Race and the Technology Sector’s Reckoning: Questions to Ask Now

June 30, 2020

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The technology sector has an outsized role to play in supporting health and economic outcomes, and in enabling people to live better lives. The industry itself has created that expectation, with the promise of improved well-being so often highlighted by tech leaders when they talk about their products and services, partnerships, job creation and investment growth.

But 2020 has brought with it the beginnings of a real reckoning that will see the tech sector grapple not only with its own industry challenges, but also with some of the most difficult moral and ethical questions of our time.

From the privacy concerns associated with the contract tracing tools needed to combat the COVID-19 pandemic, to active debates about the degree to which the lack of diversity in tech builds inherent bias into products and services, it is time for tech companies and leaders to ask themselves how serious they are about lifting up all people equally and improving society.

The research described in this report is focused on the recovery from the global pandemic, and its implications for business and society. But between the time our research was completed and released here, the reality of centuries-old, institutionalized racism and injustice has forced us to take a deep and painful look at our societies and demand that we take urgent action.

The murder of an unarmed Black American named George Floyd at the hands of police in Minneapolis on May 25, 2020, was brutal and shocking, but unfortunately, not a surprise to millions of Black Americans who know that they — or someone they love — could easily have been in his place.

Mr. Floyd’s name was brutally added to the list of killings that includes Trayvon Martin, Tamir Rice, Michael Brown, Eric Garner, Philando Castile, Breonna Taylor, Ahmaud Arbery and too many others over too many years. Sons, daughters, mothers, fathers, friends. Too often America — especially White America — has ignored the value of their lives and the truth of their deaths.

But George Floyd and the 8 minutes 46 seconds that ended his life have not been ignored. They have instead sparked outrage and, as momentum builds behind protests all over the world, the first seeds of optimism that this time change will be real and lasting. The cellphone video that bore witness to Mr. Floyd’s murder generated a call to action and a breakthrough in public awareness, evidence that technology will be instrumental in achieving meaningful change.

Every company has the obligation to take sustained action that will bring fairness and equity to people who have been attacked and excluded for no other reason than the color of their skin. However, as Henry Timms and Jeremy Heimans describe in their book on new power dynamics, the technology industry plays a part in transforming power into current rather than currency and making it available to people regardless of race, class and economic status. That can have a bigger impact on ideas, information and the economy, and thus creates a bigger ethical obligation for tech companies to use their strengths for good. They can do that through the visibility of their words and their substantial donations to good causes, but it must go much further and start with getting the industry’s house in order.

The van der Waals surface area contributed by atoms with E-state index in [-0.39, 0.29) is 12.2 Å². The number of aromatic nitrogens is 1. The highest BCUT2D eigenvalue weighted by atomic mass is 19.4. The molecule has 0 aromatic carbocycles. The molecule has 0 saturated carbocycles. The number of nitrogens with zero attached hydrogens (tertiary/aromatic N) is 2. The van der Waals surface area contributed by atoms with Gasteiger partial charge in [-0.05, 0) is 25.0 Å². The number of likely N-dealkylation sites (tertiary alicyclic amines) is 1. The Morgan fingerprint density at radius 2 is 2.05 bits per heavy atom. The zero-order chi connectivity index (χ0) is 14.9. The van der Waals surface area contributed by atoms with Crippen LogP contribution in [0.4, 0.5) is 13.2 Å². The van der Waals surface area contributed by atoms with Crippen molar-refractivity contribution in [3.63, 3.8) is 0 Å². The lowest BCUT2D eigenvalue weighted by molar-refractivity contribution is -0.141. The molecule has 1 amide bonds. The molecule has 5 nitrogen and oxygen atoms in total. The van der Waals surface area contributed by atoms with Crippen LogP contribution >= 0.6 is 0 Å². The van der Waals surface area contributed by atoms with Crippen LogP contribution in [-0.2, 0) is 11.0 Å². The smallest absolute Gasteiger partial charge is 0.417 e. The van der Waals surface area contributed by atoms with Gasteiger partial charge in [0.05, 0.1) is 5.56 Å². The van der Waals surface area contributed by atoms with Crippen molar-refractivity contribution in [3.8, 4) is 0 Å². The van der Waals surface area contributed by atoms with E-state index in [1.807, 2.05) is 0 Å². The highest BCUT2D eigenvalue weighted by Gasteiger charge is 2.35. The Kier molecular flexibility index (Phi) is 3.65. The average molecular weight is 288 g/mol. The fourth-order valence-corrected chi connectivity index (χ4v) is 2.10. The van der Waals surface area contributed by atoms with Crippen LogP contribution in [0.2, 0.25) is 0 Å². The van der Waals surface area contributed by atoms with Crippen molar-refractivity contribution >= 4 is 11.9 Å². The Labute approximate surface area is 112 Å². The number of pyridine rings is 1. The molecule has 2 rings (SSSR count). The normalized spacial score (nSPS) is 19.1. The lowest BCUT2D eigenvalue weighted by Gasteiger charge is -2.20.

Actions that diversify talent pipelines, increase representation of Black and Brown people, offer pathways to executive leadership and create a true culture of belonging are no longer nice to have. They are central to building trust and reputation.

Here are some of the questions businesses and leaders must ask themselves in order to ensure they are fit for purpose now and in the future:

  • What actions are you taking to build a real pipeline for a diverse workforce?
  • What additional programs and resources will you put in place to recruit and develop more people of color as talent and leaders?
  • How are you defining diversity and considering intersectionality? Are you thinking about women of color and people of color in the LGBTQ+ community? Have you narrowed your focus to board diversity or are you thinking holistically?
  • Have you considered actions to help ensure you have diversity in your supply chain?
  • Are you thinking about converting your contract workers into permanent employees and offering them better compensation as one path to reducing economic inequality?
  • What other actions are you planning to take, if any, that will meaningfully contribute to justice and equity, internally and externally?
  • Are there policies and practices you need to address in order to be more inclusive?
  • Are you committed to regularly listening to your Black and Brown employees?
  • After listening, even if what you hear is unfavorable, are you committed to action?
  • Are you willing to use your voice (including executives), your platform, your channels and your influence to fight against injustices, stand in solidarity with Black and Brown communities and advocate for their rights?
  • Have you been present, passionate leaders or willful witnesses?
  • Have you as individual leaders or as an organization donated to political PACs or candidates that may be perceived as being at odds with commitments to inclusivity and justice?

At FleishmanHillard, we have committed to taking action and accountability in our own organization. We join with leaders in the technology industry calling for equity, and for an end to the passive expectation that things will change over time. Whether it is justice in a court of law, or economic and social justice, justice delayed is justice denied.

Read more from FleishmanHillard’s Recovery and Resurgence Communications: what tech sector pros need to do now report here.